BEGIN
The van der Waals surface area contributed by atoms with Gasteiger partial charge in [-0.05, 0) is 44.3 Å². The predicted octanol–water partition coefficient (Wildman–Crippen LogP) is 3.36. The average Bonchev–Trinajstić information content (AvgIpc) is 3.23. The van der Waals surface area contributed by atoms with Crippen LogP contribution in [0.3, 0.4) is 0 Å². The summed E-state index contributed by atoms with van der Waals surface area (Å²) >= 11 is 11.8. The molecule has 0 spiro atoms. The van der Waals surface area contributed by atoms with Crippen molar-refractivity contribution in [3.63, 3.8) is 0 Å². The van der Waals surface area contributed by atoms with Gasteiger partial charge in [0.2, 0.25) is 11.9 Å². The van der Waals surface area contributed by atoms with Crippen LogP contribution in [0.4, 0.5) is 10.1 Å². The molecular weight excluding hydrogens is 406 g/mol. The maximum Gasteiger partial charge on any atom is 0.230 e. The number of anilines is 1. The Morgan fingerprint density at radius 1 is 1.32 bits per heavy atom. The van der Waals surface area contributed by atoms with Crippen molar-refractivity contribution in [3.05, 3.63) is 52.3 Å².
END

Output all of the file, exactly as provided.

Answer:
The van der Waals surface area contributed by atoms with Gasteiger partial charge in [-0.05, 0) is 44.3 Å². The predicted octanol–water partition coefficient (Wildman–Crippen LogP) is 3.36. The average Bonchev–Trinajstić information content (AvgIpc) is 3.23. The van der Waals surface area contributed by atoms with Crippen LogP contribution in [0.3, 0.4) is 0 Å². The summed E-state index contributed by atoms with van der Waals surface area (Å²) >= 11 is 11.8. The molecule has 0 spiro atoms. The van der Waals surface area contributed by atoms with Crippen molar-refractivity contribution in [3.63, 3.8) is 0 Å². The van der Waals surface area contributed by atoms with Gasteiger partial charge in [0.2, 0.25) is 11.9 Å². The van der Waals surface area contributed by atoms with Crippen LogP contribution in [0.4, 0.5) is 10.1 Å². The molecular weight excluding hydrogens is 406 g/mol. The maximum Gasteiger partial charge on any atom is 0.230 e. The number of anilines is 1. The Morgan fingerprint density at radius 1 is 1.32 bits per heavy atom. The van der Waals surface area contributed by atoms with Crippen molar-refractivity contribution in [3.05, 3.63) is 52.3 Å².